This flag forces all web content to load with a dark theme. This can be a useful feature if you use your PC in a dark room and don’t want to strain your eyes. The text and buttons turn white or a lighter color, and the entire background turns black.

Search term:  dark mode

URL: Chrome: // flags / # enable-force-dark

#7. GPU rasterization

Rasterization is basically the process of creating pixel-by-pixel images or web content to display on your PC. Chrome generally uses the power of your CPU to complete this process. However, if you have a dedicated GPU in your PC, you can enable this flag to force the GPU to always complete rasterization.

The GPU can reduce the frame rate to a minimum of 5ms/frame from 100ms/frame, so you can significantly increase the speed of Chrome if you enable this flag.

Search Term: GPU Rasterization

URL: chrome: // flags / # enable-gpu-rasterization

#8. Smooth Scrolling

This flag makes a small change that can greatly improve its readability. Usually, when you scroll through a web page, it stutters a bit with each scroll tick. After enabling this flag, the page will scroll smoothly and you can easily see the content while scrolling quickly. This is perfect when you need to flip through content quickly.

Search term: smooth scrolling

URL: chrome://flags/# smooth scrolling

#9. Experimental QUIC protocol

QUIC (UDP Fast Internet Connection) is a new connection protocol similar to TCP and UDP protocol, but much faster and more secure at the same time. Reduce connection time by creating a single connection instead of multiple ones. Although it is already being used in Chrome for connecting to Google services, you can enable this flag to use it on other sites as well.

It’s still experimental; you should disable it if you notice any connection problems.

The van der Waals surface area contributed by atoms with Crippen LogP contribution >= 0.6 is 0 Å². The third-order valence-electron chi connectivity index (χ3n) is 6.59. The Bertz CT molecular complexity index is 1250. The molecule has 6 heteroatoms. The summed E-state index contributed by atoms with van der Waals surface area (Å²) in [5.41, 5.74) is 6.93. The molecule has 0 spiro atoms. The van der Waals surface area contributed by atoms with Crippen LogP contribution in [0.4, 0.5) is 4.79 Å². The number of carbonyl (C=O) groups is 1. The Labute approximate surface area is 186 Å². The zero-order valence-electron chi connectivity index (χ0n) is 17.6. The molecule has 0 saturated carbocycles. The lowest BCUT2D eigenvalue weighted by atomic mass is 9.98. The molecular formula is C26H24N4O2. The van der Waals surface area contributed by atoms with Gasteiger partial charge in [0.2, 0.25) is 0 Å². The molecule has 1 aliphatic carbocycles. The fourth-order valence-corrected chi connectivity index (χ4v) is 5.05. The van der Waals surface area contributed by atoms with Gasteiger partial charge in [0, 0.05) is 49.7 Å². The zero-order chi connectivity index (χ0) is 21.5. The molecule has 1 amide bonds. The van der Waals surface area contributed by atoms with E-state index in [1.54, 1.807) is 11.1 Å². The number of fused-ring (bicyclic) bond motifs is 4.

Search: quic

URL: chrome: // flags / # enable-quic

#10. Prevent risky downloads

This flag adds an extra layer of security by preventing executable files from being downloaded from unsafe sources. Viruses usually spread as direct executable files and an unsafe source can be compromised to share these files. This flag will prevent such downloads, but of course it can also have a lot of false positives.

Search term: risky downloads

URL: chrome: // flags / # treat-unsafe-downloads-as-active-content

#11. Enable Tab Search

Another great feature for those who stack dozens of tabs at the same time. Tab search will add a small button at the top, which you can use to search for a specific open tab. You just need to enter the title of the page or the name of the website, and the open tab will appear.

Search term: search tab

URL: chrome: // flags / # enable-tab-search

#12. Enable lazy image loading

This feature prevents all images on a web page from loading at once. Once you enable it, images will only load when you scroll down and zoom in on them. This helps to load the pages faster and also saves bandwidth as only the required images are loaded.

Be sure to choose the enable option that allows you to lazy load images without the lazy load attribute.

Search term: lazy image

URL: chrome: // flags / # enable-lazy-image-loading

#13. Back-forward cache

If you use the back and forward buttons in Chrome, this option is great for saving data and faster browsing. Enabling this flag will cache entire web pages to allow you to navigate to them again without using an Internet connection. Forward/backward navigation will also be instant.

There is only one option to enable caching for the same pages of the site or for all web pages you open.

Search term: cache back forward

URL: Chrome: // flags / # back-forward-cache

#14. Enable LiteVideos

If you are looking to save internet data and don’t mind watching standard quality videos, enable this flag. This flag will tell media requests that your internet is slow, so videos will only load in SD quality.

Search term: litevideos

URL: chrome: // flags / # enable-lite-video

Final thoughts

I am using many of these flags myself and haven’t had any noticeable problems yet. However, they are still experimental, so depending on your PC and activity, any of these flags may have a negative impact. Fortunately, the flags page shows all the activated flags at the top. If you notice that your Chrome browser is malfunctioning, simply go to the flags page and undo the changes to fix the problem.